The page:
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dc.contributor.authorSchur, Lisa
dc.contributor.authorNishii, Lisa Hisae
dc.contributor.authorAdya, Meera
dc.contributor.authorKruse, Douglas
dc.contributor.authorBruyere, Susanne M. Dr.
dc.contributor.authorBlanck, Peter
dc.date.accessioned2020-11-17T17:15:12Z
dc.date.available2020-11-17T17:15:12Z
dc.date.issued2014-01-01
dc.identifier.other12065979
dc.identifier.urihttps://hdl.handle.net/1813/75036
dc.description.abstractEfforts to recruit and retain employees with disabilities are often tempered by employers’ concerns over potential workplace accommodation costs. This study reports on accommodations requested and granted in intensive case studies of eight companies, based on more than 5,000 employee and manager surveys, and interviews and focus groups with 128 managers and employees with disabilities. Two unique contributions are that we analyze accommodations for employees without disabilities as well as for those with disabilities, and compare perspectives on accommodation costs and benefits among employees, their coworkers, and their managers. We find people with disabilities are more likely than those without disabilities to request accommodations, but the types of accommodations requested and the reported costs and benefits are similar for disability and non-disability accommodations. In particular, fears of high accommodation costs and negative reactions of coworkers are not realized; all groups tend to report generally positive coworker reactions. Multilevel models indicate granting accommodations has positive spillover effects on attitudes of coworkers, as well as a positive effect on attitudes of requesting employees, but only when coworkers are supportive. Consistent with recent theorizing and other studies, our results suggest the benefits from a corporate culture of flexibility and attention to the individualized needs of employees.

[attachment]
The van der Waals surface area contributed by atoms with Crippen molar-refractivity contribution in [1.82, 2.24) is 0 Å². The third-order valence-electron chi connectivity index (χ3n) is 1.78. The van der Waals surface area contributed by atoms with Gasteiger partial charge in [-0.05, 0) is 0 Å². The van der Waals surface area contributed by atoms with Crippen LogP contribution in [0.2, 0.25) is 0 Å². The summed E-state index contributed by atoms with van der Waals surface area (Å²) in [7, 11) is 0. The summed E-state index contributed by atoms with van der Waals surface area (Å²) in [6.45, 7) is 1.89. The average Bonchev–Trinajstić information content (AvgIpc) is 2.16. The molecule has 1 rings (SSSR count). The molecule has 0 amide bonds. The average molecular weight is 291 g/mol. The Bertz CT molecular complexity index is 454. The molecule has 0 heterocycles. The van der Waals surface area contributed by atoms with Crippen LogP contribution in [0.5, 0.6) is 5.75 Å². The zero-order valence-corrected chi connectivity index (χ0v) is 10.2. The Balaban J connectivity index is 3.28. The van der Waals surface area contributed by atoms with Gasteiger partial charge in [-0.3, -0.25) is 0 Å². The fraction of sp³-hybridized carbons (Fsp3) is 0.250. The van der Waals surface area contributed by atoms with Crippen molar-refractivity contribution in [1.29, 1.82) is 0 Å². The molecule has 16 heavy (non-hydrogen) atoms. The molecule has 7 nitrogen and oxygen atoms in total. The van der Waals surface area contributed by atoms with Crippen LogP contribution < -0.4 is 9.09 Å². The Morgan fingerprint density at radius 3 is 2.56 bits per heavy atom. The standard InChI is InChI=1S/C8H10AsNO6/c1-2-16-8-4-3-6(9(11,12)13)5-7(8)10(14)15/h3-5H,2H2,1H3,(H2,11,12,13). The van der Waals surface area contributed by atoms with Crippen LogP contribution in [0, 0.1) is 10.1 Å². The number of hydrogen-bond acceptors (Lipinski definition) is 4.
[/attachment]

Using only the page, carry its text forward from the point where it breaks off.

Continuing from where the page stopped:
dc.language.isoen_US
dc.rightsRequired Publisher Statement: © Wiley. Final version published as: Schur, L., Nishii, L., Adya, M., Kruse, D., Bruyère, S. M., & Blanck, P. (2016). Accommodating employees with and without disabilities [Electronic version]. Human Resource Management, 53(4), 593-621. doi: 10.1002/hrm.21607 Reprinted with permission. All rights reserved.
dc.subjectaccommodations
dc.subjectdisability
dc.subjectwork-life balance
dc.titleAccommodating Employees With and Without Disabilities
dc.typearticle
dc.relation.doihttps://doi.org/10.1002/hrm.21607
dc.description.legacydownloadsNishii5_Accomodating_employees_with_or_without_disabilities.pdf: 909 downloads, before Oct. 1, 2020.
local.authorAffiliationSchur, Lisa: Rutgers University
local.authorAffiliationNishii, Lisa Hisae: lhn5@cornell.edu Cornell University
local.authorAffiliationAdya, Meera: Syracuse University
local.authorAffiliationKruse, Douglas: Rutgers University
local.authorAffiliationBruyere, Susanne M. Dr.: smb23@cornell.edu Cornell University
local.authorAffiliationBlanck, Peter: Syracuse University


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